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Copyright Law Explained

DMCA Counter-Notice Process

After a takedown notice is sent to a service provider, the provider usually notifies the user, subscriber or other person who is responsible for engaging in the infringing activity. If that person – the alleged infringer – in good faith does not think the activity is infringing, he or she can send a Digital Millennium Copyright Act (DMCA) counter notice to the service provider explaining why they disagree with the copyright owner. Like the takedown notice, there are certain elements that must be contained in a DMCA counter notice. Providing false information in a counter notice is punishable under federal law, and those making false notices can be sued and held civilly liable.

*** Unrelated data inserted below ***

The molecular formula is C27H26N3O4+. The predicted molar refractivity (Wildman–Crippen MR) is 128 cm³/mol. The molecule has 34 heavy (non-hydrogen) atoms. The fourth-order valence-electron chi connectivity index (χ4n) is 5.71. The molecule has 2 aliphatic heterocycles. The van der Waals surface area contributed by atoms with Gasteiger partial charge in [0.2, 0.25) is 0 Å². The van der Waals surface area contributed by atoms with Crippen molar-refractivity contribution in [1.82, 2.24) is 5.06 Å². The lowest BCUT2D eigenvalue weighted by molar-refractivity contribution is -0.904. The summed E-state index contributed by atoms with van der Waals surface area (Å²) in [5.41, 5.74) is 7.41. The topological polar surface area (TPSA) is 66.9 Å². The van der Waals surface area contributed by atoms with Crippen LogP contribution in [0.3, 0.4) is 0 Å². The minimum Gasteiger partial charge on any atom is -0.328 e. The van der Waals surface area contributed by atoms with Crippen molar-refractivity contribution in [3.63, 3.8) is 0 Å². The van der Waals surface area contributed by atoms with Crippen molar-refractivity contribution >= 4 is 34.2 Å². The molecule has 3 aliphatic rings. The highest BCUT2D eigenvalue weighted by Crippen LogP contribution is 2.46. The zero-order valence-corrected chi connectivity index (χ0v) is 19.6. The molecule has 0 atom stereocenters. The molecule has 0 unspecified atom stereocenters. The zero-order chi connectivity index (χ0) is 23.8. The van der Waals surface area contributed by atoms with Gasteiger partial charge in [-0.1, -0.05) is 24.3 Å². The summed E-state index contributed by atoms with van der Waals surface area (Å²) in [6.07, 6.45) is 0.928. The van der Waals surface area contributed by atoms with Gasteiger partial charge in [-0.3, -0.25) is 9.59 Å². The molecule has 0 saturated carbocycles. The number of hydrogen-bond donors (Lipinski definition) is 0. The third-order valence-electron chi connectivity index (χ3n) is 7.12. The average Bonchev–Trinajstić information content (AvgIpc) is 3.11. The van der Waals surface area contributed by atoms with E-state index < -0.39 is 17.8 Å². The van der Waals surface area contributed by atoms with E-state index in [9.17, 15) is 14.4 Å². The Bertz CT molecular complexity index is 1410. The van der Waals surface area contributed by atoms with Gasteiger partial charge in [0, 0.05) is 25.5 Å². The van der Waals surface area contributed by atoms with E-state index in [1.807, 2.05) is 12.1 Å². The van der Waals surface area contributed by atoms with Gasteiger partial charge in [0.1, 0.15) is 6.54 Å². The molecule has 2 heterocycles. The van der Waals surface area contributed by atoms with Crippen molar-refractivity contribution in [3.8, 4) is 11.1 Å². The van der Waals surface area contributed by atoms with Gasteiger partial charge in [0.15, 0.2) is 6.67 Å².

After receiving a counter notice, the service provider is obligated to forward that counter notice to the person who sent the original takedown notice. Once the service provider has received a valid DMCA counter notice they must wait 10-14 days. If the copyright owner sues the alleged infringer in that time frame the material will remain down, but if no suit is filed then the service provider must re-activate or allow access to the alleged infringing activity.

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